A view of the border that divides Nogales, Arizona at left and Nogales, Sonora at right. Tunnels used to transport drugs and people have routinely been found between homes on the border. So far, there has been little violent spillover into the US, but recently US citizens have been killed with more frequency in Mexico. In March 2010, two US Consulate workers were gunned down in Ciudad Juarez.

“I think the conflict and the violence is now at the forefront of everyone’s mind,” Rochkind continued. “It has changed the daily routines of people living in cities where there is violence…but even in places which are relatively untouched, the outlook of residents was changed.”

There was also a shift in how potential migrants looked at the journey across the US border. The American Dream has become a little less tangible for many as the risks in front of them have been heightened by kidnappings and killings on the trains.


Migrants riding a train in Mexico.


A man who had just been returned to Mexico after trying to illegally enter the US stands across the border at a Mexican customs and immigration office in Nogales, Sonora.

“The balance of risk versus reward is now different,” explains Rochkind. “The idea has changed. Before, America was also wrapped up the idea of falling off a train or getting lost in the dessert. Where once these dangers were, now there are genuine threats of murder as outside forces take advantage of impunity.”

Rochkind knows these fears because he tried not to lose sight of the real story in Mexico – the people.

“With all the stories I do, I’m always reminded and surprised of how the subjects are just regular people. You can lose sight of that from afar, especially the way we cover these issues in newspapers and on television. We can forget that they are just like you and me.

“Then you go to a funeral, ride on a train and – it sounds cliché – but you reminded that we are all the same.”


Family members grieve during the wake of a 14-year-old girl who was shot and killed in Ciudad Juarez.

Asked how he was trusted by the families he shot, he says:

In photography, 5 per cent is taking the picture; 95 per cent is getting in the position to take that picture.

He adds that he did use ‘fixers’ (journalists who knew the cities) – usually for safety reasons – but, often, the images came after particular families became comfortable enough for him to use his camera.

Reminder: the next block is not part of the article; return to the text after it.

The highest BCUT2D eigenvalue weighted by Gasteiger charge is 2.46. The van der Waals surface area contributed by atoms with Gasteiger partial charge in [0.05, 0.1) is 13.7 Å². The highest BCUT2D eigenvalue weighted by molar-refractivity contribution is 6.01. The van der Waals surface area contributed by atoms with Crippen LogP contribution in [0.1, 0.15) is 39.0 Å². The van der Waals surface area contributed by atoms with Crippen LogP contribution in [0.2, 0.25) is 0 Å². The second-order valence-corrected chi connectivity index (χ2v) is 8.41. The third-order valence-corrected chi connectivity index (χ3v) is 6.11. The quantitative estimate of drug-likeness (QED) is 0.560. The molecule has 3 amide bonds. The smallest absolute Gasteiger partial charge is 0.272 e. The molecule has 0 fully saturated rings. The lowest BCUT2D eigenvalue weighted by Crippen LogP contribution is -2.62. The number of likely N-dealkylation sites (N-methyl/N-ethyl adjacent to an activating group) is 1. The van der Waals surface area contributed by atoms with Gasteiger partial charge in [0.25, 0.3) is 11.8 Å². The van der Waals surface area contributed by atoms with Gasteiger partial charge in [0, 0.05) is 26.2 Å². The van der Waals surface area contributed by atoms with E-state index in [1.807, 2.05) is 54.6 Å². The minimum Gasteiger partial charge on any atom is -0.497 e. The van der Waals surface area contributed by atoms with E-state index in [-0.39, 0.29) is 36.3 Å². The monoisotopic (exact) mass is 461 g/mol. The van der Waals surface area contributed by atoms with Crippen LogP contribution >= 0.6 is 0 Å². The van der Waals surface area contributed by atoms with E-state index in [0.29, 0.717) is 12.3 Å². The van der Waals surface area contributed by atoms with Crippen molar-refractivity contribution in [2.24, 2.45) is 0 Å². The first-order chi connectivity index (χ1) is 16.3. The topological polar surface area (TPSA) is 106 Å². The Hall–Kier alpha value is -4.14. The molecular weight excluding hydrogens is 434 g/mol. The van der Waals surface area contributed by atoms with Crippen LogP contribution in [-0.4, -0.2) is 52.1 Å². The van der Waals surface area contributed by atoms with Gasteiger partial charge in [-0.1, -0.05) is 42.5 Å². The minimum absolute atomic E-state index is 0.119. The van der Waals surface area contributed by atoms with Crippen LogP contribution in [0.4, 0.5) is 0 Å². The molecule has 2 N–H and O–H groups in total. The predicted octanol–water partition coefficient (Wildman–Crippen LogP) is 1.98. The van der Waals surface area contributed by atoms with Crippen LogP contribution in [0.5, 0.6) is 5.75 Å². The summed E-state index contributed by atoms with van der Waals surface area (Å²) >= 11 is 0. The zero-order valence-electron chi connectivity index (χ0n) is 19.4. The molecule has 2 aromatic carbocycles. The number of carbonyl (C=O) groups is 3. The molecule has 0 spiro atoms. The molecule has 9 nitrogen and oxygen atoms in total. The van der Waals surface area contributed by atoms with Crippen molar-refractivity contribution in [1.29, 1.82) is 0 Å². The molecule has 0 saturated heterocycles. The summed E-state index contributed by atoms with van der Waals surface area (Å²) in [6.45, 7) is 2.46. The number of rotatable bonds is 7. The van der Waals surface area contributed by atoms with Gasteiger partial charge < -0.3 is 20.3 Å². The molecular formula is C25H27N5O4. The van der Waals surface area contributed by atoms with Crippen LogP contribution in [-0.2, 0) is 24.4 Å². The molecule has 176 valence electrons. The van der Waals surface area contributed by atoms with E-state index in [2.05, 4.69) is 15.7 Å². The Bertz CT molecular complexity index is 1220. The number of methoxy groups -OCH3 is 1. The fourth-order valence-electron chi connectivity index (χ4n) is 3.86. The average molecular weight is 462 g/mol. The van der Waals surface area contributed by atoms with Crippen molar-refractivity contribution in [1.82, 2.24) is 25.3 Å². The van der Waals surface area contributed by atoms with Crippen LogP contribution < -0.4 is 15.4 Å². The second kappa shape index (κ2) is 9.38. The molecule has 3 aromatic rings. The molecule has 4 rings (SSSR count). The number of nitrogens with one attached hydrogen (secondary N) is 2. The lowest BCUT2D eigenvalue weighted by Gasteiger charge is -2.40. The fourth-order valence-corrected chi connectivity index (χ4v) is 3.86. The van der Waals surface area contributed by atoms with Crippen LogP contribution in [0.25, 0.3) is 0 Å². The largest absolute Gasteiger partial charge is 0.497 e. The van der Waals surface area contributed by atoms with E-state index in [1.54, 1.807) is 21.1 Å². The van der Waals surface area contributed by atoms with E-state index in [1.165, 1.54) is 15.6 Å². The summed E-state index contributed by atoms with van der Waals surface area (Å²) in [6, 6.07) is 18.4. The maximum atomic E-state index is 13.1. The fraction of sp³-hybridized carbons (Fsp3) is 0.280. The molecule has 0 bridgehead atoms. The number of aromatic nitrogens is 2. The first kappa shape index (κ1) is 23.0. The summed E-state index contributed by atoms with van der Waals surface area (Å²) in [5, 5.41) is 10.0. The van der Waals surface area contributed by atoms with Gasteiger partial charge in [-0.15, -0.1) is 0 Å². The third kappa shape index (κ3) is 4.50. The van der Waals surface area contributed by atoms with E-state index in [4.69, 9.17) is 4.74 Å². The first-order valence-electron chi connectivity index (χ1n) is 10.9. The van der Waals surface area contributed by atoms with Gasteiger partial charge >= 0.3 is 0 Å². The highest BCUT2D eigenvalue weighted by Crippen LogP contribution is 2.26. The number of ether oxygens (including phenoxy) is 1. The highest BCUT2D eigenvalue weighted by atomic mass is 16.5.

He also noted that if he spent long enough on a particular issue, he could find the right location to shoot.


A prostitute undresses for a client in a short-term love motel in Nogales, Sonora, where she entertains both Mexican and American customers.

The photographer, who was on a brief trip to the US before returning to Haiti where he now lives, says he put a lot of thought into what images to include in the book.

“I thought a lot about pictures like that (referencing the image below of the strip club). I didn’t want to use them for gratuitous purposes but they do highlight issues that I wanted to bring up. The cartels are branching out – into prostitution, rings, sex trafficking and strip clubs. These images show that.

“That image – taken in a strip club where the women work as strippers and prostitutes – to me, looked like they were all high. It shows the lack of authority and the culture of impunity – that you can do whatever you want.”


That impunity of the cartels can lead to a life of fear for those in positions of so-called authority.

Police men often wear masks – not only when they are being photographed – but in everyday life.

“They don’t want people to know who they are or who there family is,” explained Rochkind. “In one instance, there was a firefight between some police force and a cartel. Someone on the official side was killed and his name was published in a newspaper. A few days later, his whole family was killed.”

Law enforcement and military are “very aware of the potential risks”.


In February 2013, a human rights watchdog estimated that about 60,000 people had been killed between 2006 and 2012 in drug-related violence.

Human Rights Watch criticised security forces within the country.

Rochkind recalls: “The cartels in Mexico are ruthless, meting out an awesome brutality where heads are rolled into crowded discos and dismembered bodies are abandoned on busy streets.”

The following is a sample of his work, in his own words and images: